By Wyatt Barnett

Silverlight Takes Shape & MS Gets Dynamic at MIX ’07

By Wyatt Barnett

In case you missed the hubbub, Microsoft’s marketing machine has gone into rich media overdrive. First, at NAB, they gave WPF/E a reasonably non-geeky name: Silverlight. Mix 07’s keynote was a series of very impressive demos—all available online at the Mix site—showing what the alpha bits of Silverlight can do. The really exciting part is the full CLR integration, allowing for some very heavy lifting in the client side .NET runtime. Integration that happens to run well, and is debuggable from, a Mac. If I were running the Flex team, I would start getting worried, very worried.

The other huge news is that Microsoft has created the Dynamic Language Runtime, a layer sitting on top of the CLR, to jump-start dynamic .NET language development. They are even creating some tools—such as Jasper, a RAD environment—that require one to use languages with late-binding support.

I think .NET development is going to get a lot more interesting in the coming year as these betas start going live. Dynamic languages should help make things more approachable on the low-end, and things like the Entity Framework and LINQ will create some very cool possibilities on the low-end.

In a sad twist of fate, I actually am Vegas bound tomorrow, but not to the “right” conference. I’ll be signing off for a few weeks, but should be back online later this month.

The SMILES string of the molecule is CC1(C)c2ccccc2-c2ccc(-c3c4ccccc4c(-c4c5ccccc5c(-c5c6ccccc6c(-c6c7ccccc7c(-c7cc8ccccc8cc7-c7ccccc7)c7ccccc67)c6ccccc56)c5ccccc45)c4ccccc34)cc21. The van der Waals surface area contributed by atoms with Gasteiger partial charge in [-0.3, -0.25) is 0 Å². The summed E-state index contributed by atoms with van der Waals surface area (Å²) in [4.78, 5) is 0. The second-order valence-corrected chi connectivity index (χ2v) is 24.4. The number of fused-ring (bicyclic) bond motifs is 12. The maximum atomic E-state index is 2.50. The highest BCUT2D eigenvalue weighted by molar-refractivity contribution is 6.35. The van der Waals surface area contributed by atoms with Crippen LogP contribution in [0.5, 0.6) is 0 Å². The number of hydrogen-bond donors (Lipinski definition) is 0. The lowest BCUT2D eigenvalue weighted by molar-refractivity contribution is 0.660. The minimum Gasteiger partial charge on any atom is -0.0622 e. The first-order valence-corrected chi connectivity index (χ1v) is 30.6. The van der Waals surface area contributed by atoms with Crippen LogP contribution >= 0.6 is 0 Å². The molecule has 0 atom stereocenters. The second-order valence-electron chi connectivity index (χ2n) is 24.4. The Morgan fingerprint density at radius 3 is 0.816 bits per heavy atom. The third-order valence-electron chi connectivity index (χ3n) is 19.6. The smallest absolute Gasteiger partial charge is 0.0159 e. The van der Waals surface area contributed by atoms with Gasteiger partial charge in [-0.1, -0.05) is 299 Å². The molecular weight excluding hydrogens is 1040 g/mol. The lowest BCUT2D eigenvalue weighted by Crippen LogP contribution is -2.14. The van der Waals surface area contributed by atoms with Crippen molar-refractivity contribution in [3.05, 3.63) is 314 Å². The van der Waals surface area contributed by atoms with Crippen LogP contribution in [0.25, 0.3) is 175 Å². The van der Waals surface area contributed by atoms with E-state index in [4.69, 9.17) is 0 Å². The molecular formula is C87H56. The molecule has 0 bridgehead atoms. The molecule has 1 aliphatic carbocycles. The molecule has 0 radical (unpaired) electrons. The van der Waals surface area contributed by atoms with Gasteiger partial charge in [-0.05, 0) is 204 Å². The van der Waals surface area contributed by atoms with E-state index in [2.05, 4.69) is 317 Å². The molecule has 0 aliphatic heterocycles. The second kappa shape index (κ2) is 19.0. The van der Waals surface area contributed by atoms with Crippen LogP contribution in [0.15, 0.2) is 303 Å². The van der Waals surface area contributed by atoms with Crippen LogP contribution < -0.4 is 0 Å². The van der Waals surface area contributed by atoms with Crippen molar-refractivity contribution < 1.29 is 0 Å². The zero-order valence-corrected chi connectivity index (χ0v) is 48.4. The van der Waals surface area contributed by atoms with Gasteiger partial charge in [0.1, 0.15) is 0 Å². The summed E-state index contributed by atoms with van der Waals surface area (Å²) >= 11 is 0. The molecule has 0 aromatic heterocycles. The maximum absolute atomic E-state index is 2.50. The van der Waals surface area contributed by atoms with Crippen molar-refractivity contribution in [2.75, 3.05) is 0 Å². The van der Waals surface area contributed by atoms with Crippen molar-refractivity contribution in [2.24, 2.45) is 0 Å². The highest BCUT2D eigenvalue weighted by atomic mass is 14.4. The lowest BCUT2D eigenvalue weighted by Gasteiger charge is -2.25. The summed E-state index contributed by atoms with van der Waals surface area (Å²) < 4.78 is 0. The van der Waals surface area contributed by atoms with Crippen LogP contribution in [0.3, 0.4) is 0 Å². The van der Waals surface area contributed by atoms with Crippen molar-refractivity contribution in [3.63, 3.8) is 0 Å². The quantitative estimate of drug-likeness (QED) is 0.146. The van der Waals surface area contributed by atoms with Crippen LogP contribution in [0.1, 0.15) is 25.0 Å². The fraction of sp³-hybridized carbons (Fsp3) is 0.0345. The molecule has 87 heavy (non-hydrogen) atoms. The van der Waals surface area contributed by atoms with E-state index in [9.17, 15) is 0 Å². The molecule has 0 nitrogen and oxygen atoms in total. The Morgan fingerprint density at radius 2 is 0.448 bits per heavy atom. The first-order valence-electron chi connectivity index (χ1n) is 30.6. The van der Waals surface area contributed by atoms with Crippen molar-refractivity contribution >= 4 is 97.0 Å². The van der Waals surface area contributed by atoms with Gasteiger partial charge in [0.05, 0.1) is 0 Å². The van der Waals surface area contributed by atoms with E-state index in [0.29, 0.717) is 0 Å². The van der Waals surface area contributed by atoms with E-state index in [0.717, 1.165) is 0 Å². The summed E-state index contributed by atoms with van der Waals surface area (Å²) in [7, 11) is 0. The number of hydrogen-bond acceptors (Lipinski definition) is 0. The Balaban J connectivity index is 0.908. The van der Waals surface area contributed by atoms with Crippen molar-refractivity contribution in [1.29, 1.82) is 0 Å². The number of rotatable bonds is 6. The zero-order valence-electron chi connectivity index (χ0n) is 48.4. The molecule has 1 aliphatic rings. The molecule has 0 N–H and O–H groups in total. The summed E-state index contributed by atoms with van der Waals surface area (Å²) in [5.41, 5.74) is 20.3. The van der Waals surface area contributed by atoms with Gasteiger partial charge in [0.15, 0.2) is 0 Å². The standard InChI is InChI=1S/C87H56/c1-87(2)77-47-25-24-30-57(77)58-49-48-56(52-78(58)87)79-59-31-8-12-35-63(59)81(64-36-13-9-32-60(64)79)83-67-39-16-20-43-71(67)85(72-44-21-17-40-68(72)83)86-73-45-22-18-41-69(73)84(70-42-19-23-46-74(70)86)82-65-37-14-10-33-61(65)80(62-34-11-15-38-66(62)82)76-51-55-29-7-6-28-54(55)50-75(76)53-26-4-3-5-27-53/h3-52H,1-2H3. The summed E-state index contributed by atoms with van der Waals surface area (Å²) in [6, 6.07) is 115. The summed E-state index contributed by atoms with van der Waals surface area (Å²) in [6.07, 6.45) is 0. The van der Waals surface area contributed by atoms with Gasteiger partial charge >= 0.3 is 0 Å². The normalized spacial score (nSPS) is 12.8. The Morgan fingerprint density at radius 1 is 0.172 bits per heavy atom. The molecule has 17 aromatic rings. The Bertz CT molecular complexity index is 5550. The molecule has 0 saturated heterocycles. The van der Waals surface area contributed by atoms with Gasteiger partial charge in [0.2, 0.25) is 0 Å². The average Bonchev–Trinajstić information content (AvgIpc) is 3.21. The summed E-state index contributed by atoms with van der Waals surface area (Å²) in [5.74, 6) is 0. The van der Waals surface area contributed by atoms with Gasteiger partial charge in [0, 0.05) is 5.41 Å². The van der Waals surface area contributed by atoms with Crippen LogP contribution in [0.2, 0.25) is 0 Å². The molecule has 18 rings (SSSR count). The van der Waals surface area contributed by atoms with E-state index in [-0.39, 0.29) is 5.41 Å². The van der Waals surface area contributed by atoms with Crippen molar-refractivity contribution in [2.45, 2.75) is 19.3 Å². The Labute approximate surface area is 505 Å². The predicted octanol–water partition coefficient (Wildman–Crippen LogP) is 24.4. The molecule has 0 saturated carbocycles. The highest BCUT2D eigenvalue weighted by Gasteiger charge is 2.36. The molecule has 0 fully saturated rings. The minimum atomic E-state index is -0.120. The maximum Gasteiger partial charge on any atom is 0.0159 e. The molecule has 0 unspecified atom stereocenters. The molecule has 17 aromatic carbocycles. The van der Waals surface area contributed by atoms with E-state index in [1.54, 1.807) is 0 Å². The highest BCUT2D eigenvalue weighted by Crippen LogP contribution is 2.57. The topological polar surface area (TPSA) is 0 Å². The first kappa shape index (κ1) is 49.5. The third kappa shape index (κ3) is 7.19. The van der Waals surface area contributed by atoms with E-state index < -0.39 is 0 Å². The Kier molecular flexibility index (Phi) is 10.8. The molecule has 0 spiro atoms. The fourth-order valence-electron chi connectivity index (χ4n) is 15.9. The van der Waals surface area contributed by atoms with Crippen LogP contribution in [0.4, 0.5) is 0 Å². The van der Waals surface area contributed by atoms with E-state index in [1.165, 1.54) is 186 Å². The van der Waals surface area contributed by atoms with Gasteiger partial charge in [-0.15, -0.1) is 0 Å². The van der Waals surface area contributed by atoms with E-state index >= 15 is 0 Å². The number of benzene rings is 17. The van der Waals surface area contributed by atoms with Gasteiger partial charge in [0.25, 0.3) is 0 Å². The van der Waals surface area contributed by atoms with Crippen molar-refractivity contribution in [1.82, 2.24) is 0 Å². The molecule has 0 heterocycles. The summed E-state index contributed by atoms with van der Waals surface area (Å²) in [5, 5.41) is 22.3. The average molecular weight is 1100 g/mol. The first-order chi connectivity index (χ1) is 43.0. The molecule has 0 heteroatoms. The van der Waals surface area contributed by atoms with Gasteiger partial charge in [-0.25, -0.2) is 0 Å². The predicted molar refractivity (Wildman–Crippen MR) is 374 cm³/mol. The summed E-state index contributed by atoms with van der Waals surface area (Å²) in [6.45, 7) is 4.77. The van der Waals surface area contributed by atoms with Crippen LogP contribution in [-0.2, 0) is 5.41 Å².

PS: I wrote this post using Expression web. I will say, for the moment, that Dreamweaver has little, if anything to worry about as a hand-coding tool. Flash, on the other hand, is not so safe. One would think Adobe would have got intellisense in there somehow.

  • Lets hope the best for Flash. Its existence for the last 9 years is the solid base
    for some more years of existance.

  • Anonymous

    Okay. Now somebody tell me how they are going to run this stuff on a Mac or Linux box.

  • mihd

    ah they are going to run this on mac (already does) and linux (soon enough)

  • Hmmm … going live with only four languages on the DLR … “Python, JavaScript (EcmaScript 3.0), Visual Basic and Ruby”. I wonder how long until the PHP on .NET experiment revives again. As far as I know there is still talk among the developers about which engine to use Zend, Parrot or the .NET CLR/DLR. Both the last two kick the Zend engine in terms of performance easily from the benchmark tests I’ve seen so far.

    One thing I dont understand on the Silverlight front, is how does something work on Mac but not on Linux? Aren’t the new Macs based on a FreeBSD core, so doesn’t that make them compatible more or less out of the box?

  • mihd

    Silverlight on Linux? We’re in, says Mono founder

    linux support as well soon, and opera and windows mobile…

  • Anonymous

    Lol as a client side technology, this is sub-flash from years ago. And flex with as3 is waaay more sophisticated unless you add in the .net bloatware.

  • Tizzo

    What you silly flash weenies don’t understand is that Silverlight 2.0 will bring *real* desktop developement languages to web development. I will be able to run ‘real’ C# in the client just as I would if I were developing a desktop application. Screw the complexity of AJAX or hideous Actionscript. Developers will get the .NET runtime. What some see a “bloatware” others see at priceless software libraries that eliminate 75% of the mundate tasks so that I can focus on solving the business problem rather that finding with friggin HTTP Response or RETARTED Javascript bugs that are impossible to debug.

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